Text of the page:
Synopsis: After being jilted at the altar by her boyfriend of seven years, Zoe Moore is on the run from her past. Falling back on her experience in early childhood development, she seeks sanctuary across the pond from Liverpool in Boston to become a live-in nanny for a young family of four with the prospect of even an all-expense-paid summer holiday in the Bermuda. Upon landing in the land of dreams, however, she learns that there has been a change in her arrangements and she now will be looking after two children, aged six and three, in Boston with their widowed father, Ryan Miller. Zoe is an instant hit with the children but warming up to daddy is another ballgame altogether. Unfortunately, the father is the heart-stopping gorgeous kind with the bite of a barracuda. As Zoe navigates a life in a new country with the help of a band of new friends (other British nannies in the affluent neighborhood and their myriad of romantic prospects), she has to also deal with checking her hormones whenever Ryan is around even while fending off his attacks on her competence. It is obvious that Ryan is not coping well with the death of his wife and has spent the past two years boozing, womanizing and becoming exhaustingly efficient at his job as VP of Communications. But when sparks fly between them, it isn’t always amid altercations. Still, sex with the boyfriend is strictly a no-no, not only because of the unprofessionalism but also because he is bad news for a woman already trying to fall out of love with her ex-fiancé. Except, her ex-fiancé Jason doesn’t seem to want to lie low either.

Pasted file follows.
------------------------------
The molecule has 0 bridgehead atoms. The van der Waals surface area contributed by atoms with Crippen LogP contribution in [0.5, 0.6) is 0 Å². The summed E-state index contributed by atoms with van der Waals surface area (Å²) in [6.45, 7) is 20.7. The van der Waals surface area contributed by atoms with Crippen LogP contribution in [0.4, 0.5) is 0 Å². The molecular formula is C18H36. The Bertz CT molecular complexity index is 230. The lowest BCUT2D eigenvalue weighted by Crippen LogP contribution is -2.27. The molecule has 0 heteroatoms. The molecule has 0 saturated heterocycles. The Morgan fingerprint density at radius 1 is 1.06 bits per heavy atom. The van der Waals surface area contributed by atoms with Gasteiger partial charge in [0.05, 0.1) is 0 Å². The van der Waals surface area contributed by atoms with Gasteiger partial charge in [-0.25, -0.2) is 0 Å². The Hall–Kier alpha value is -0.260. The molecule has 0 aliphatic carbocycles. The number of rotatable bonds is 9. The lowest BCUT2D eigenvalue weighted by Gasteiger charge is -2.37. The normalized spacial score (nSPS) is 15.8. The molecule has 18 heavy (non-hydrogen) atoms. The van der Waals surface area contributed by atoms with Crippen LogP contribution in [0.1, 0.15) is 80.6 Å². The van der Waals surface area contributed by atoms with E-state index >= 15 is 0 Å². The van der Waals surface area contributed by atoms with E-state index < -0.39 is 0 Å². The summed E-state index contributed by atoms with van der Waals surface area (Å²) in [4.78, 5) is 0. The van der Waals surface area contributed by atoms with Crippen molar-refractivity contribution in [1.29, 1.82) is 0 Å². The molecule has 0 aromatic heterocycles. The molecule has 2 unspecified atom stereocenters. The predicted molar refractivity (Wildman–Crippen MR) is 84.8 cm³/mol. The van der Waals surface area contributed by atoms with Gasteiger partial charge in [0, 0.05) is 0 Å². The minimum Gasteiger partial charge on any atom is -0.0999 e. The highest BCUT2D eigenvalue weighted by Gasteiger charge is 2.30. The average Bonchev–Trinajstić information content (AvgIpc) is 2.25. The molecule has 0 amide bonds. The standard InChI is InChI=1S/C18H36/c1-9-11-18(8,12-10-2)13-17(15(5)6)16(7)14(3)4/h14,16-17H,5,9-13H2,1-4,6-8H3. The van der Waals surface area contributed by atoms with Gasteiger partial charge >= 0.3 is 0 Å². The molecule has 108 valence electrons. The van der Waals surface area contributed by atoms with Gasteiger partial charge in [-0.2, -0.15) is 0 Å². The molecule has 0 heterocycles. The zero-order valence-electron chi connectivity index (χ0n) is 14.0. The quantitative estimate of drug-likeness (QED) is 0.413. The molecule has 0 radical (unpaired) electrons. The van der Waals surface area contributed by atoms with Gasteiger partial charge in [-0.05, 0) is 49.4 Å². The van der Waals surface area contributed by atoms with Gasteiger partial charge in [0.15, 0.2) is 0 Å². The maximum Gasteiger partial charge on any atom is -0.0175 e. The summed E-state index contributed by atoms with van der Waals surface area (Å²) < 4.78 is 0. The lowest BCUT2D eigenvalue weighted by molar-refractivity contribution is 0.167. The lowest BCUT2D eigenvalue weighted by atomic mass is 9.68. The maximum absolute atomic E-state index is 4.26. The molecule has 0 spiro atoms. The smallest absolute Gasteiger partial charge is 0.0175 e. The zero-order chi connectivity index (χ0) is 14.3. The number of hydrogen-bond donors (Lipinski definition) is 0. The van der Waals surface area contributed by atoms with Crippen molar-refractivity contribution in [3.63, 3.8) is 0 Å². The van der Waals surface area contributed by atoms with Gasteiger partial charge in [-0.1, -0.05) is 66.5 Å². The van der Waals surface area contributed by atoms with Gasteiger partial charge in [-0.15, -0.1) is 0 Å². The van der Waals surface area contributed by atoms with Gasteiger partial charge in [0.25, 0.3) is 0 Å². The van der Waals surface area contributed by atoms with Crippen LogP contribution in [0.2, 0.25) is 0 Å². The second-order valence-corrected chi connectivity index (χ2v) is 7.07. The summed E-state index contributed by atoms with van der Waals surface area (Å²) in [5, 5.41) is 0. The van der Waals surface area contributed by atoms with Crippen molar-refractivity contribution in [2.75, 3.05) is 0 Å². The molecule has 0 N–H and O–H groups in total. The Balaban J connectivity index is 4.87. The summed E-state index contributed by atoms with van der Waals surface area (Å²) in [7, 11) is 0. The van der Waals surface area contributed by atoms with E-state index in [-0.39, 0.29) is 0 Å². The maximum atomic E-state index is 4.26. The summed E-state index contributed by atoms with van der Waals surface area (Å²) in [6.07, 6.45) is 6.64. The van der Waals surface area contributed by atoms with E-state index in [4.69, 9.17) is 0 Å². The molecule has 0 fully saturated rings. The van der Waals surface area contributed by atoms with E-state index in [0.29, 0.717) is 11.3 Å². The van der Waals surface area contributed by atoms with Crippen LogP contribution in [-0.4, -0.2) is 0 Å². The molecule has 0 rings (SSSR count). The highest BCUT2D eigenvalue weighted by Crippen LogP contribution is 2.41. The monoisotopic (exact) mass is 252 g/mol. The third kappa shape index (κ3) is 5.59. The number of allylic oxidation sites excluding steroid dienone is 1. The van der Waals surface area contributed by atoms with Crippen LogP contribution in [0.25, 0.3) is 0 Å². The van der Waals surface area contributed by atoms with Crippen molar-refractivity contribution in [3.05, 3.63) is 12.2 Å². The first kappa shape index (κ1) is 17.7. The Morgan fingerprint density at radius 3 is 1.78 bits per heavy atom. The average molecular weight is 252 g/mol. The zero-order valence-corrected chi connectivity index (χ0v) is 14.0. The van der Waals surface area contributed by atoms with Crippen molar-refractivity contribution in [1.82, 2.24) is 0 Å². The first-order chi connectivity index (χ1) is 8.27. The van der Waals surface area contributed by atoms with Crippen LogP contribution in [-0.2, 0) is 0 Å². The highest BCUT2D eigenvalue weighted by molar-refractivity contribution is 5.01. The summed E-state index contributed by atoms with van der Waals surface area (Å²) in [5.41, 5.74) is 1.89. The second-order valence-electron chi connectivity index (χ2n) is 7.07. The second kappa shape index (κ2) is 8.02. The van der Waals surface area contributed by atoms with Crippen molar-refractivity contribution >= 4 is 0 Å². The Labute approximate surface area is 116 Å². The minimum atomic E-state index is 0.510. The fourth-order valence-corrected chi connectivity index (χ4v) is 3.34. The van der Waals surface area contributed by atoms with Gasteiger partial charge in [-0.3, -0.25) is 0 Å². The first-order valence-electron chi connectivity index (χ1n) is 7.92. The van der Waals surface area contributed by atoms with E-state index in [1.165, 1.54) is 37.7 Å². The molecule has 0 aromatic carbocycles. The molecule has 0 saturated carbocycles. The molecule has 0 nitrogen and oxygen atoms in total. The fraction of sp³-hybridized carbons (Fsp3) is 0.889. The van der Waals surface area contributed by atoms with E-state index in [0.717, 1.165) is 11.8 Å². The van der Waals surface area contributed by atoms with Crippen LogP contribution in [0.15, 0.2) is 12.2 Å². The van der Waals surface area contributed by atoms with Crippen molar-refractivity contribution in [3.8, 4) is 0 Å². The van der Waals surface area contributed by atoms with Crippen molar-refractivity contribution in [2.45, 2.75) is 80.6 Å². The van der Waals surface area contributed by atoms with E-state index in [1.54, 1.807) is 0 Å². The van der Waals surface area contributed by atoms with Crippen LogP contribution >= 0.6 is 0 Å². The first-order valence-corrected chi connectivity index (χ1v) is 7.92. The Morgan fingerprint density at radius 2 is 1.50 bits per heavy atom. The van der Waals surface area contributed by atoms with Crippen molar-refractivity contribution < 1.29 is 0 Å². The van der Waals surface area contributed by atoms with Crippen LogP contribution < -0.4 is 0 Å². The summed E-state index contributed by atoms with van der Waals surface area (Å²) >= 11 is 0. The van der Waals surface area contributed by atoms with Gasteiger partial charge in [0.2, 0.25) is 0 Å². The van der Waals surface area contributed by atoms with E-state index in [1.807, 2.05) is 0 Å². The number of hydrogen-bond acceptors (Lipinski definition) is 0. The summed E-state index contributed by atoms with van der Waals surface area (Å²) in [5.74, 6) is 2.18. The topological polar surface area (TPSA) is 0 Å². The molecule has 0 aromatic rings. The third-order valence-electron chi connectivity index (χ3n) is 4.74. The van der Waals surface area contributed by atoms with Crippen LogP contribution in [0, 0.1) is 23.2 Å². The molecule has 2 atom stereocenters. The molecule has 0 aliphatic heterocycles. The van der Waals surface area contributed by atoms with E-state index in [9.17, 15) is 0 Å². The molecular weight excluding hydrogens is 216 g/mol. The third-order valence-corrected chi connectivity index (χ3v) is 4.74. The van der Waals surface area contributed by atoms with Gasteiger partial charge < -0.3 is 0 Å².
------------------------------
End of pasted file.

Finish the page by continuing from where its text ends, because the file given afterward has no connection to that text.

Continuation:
Experience: This novel gave me a lot of mixed feelings. First of all, it took me about 03-04 days to get into the mood for the novel and then again 03-04 days to finish reading it. This happened despite the fact that the chapters are very short (mostly ending below 05 pages) and the writing was quick paced. So what was the problem? The style of Costello’s writing.
Usually, a 419-page Chick Lit of British comedy would take me 02-03 days to complete on regular workdays (I’m a meticulous reader, or in other words, slow). But this novel had me rolling my eyes and sighing with a bit of discontent by chapter 05. Don’t get me wrong. Costello made me laugh quite a lot by this time with the witty self-effacing first-person narration from the single POV of Zoe Moore [who doesn’t like a protagonist with a healthy dose of insecurities, right?], but Zoe Moore thinks and talks in similes to the point of exhaustion.